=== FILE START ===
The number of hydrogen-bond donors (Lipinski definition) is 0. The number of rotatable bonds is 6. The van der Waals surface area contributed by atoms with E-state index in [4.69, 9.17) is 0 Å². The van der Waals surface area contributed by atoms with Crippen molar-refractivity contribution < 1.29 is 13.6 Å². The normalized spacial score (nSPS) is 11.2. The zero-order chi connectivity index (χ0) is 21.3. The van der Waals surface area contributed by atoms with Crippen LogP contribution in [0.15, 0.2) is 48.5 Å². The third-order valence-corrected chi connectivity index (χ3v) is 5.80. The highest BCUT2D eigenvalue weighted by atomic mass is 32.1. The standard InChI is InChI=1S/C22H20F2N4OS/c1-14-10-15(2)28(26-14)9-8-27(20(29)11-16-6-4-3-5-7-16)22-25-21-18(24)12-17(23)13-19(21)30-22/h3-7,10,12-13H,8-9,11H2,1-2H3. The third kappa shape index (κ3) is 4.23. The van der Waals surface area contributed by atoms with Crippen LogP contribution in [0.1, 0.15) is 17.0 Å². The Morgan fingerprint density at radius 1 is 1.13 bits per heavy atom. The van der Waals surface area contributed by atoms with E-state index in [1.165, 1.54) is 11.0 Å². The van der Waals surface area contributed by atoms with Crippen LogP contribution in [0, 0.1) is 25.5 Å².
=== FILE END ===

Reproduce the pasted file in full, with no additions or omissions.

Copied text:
The number of hydrogen-bond donors (Lipinski definition) is 0. The number of rotatable bonds is 6. The van der Waals surface area contributed by atoms with E-state index in [4.69, 9.17) is 0 Å². The van der Waals surface area contributed by atoms with Crippen molar-refractivity contribution < 1.29 is 13.6 Å². The normalized spacial score (nSPS) is 11.2. The zero-order chi connectivity index (χ0) is 21.3. The van der Waals surface area contributed by atoms with Crippen LogP contribution in [0.15, 0.2) is 48.5 Å². The third-order valence-corrected chi connectivity index (χ3v) is 5.80. The highest BCUT2D eigenvalue weighted by atomic mass is 32.1. The standard InChI is InChI=1S/C22H20F2N4OS/c1-14-10-15(2)28(26-14)9-8-27(20(29)11-16-6-4-3-5-7-16)22-25-21-18(24)12-17(23)13-19(21)30-22/h3-7,10,12-13H,8-9,11H2,1-2H3. The third kappa shape index (κ3) is 4.23. The van der Waals surface area contributed by atoms with Crippen LogP contribution in [0.1, 0.15) is 17.0 Å². The Morgan fingerprint density at radius 1 is 1.13 bits per heavy atom. The van der Waals surface area contributed by atoms with E-state index in [1.165, 1.54) is 11.0 Å². The van der Waals surface area contributed by atoms with Crippen LogP contribution in [0, 0.1) is 25.5 Å².